No employee has been dismissed for wearing face masks expressing support for the movement, the grocery store chain said
Employees of US health food retailer Whole Foods have banded together and filed a class-action suit against the company for allegedly infringing on their civil rights.
The complainants said the Amazon-owned retailer had discriminated against them when they were sanctioned, sent home without pay, and threatened with dismissal for wearing face coverings that showed the words “Black Lives Matter,” court documents revealed.
In disciplining the employees, Whole Foods managers allegedly cited the company’s dress code policy that supposedly banned staff members from wearing unofficial designs to work.
The suit is seeking an injunction against additional dismissals and other forms of retaliation against the employees, and demanding compensatory damages and back pay.
Whole Foods, however, said no employee has been dismissed for wearing face masks or clothing that expressed support for the movement.
The statement came after Savannah Kinzer, one of the employees who lodged the case at a Boston federal court, said she was terminated for allegedly leading the BLM protest at work. She questioned her former employer’s commitment to fighting systemic racism.
“Whole Foods states prominently on its website and on signs in its stores that ‘Racism has no place here,’ but won’t allow employees to express solidarity with Black lives,” Kinzer said.
She believes Whole Foods’ actions were a form of retaliation. Co-workers who also wore masks with the “Black Lives Matter” callout were reportedly sent home and faced disciplinary action.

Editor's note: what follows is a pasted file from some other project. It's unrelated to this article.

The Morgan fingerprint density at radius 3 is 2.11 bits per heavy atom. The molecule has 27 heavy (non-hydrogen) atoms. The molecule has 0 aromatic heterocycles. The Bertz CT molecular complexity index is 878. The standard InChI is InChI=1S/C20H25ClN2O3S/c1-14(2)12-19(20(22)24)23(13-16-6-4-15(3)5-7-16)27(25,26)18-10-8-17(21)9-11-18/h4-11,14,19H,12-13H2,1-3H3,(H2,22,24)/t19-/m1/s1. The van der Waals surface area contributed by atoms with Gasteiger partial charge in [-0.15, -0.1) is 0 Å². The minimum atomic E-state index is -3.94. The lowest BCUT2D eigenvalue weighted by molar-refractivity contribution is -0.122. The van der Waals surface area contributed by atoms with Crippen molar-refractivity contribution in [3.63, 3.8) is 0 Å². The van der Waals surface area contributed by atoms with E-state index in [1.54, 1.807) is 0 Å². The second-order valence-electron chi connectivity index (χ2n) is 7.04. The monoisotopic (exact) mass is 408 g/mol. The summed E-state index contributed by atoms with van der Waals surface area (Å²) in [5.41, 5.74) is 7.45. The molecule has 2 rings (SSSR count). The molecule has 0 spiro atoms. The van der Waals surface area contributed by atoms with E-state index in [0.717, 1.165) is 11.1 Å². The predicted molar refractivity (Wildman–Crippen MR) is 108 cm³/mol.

Whole Foods denied Kinzer’s claims, saying she was fired for repeatedly violating its attendance policy “by not working her assigned shifts, reporting late for work multiple times in the past nine days and choosing to leave during her scheduled shifts”.
“It is simply untrue that she was separated from the company for wearing a Black Lives Matter face mask,” the company said in an official release.
“As an employer we must uphold our policies in an equitable and consistent manner. Savannah had full understanding of our policies and was given a number of opportunities to comply,” Whole Foods said.
But other complainants who joined the suit said similar sanctions were being meted out in different locations.
In June, Starbucks also backtracked on a supposed dress code policy that prohibits workers from wearing shirts and pins that expressed strong political statements, including those that called for solidarity with the Black Lives Matter movement.
Starbucks instead asked Black employees to create a graphic that would go on official shirts. The specially designed apparel was later sent to 250,000 employees.